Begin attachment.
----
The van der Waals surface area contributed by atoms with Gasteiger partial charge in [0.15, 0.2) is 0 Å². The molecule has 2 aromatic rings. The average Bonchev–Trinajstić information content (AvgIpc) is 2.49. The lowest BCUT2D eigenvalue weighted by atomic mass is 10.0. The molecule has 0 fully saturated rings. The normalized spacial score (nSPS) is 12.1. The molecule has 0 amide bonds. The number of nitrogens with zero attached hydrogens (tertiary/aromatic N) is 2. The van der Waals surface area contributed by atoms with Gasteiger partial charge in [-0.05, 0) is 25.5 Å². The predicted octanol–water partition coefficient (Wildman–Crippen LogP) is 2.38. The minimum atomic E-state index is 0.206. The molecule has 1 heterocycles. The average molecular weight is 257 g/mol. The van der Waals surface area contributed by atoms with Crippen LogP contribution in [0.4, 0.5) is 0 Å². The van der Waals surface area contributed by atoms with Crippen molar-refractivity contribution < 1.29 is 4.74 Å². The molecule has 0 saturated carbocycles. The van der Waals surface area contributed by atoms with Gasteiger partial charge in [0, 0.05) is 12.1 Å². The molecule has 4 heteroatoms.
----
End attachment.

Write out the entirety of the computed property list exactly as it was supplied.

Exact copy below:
The van der Waals surface area contributed by atoms with Gasteiger partial charge in [0.15, 0.2) is 0 Å². The molecule has 2 aromatic rings. The average Bonchev–Trinajstić information content (AvgIpc) is 2.49. The lowest BCUT2D eigenvalue weighted by atomic mass is 10.0. The molecule has 0 fully saturated rings. The normalized spacial score (nSPS) is 12.1. The molecule has 0 amide bonds. The number of nitrogens with zero attached hydrogens (tertiary/aromatic N) is 2. The van der Waals surface area contributed by atoms with Gasteiger partial charge in [-0.05, 0) is 25.5 Å². The predicted octanol–water partition coefficient (Wildman–Crippen LogP) is 2.38. The minimum atomic E-state index is 0.206. The molecule has 1 heterocycles. The average molecular weight is 257 g/mol. The van der Waals surface area contributed by atoms with Crippen LogP contribution in [0.4, 0.5) is 0 Å². The van der Waals surface area contributed by atoms with Crippen molar-refractivity contribution < 1.29 is 4.74 Å². The molecule has 0 saturated carbocycles. The van der Waals surface area contributed by atoms with Gasteiger partial charge in [0, 0.05) is 12.1 Å². The molecule has 4 heteroatoms.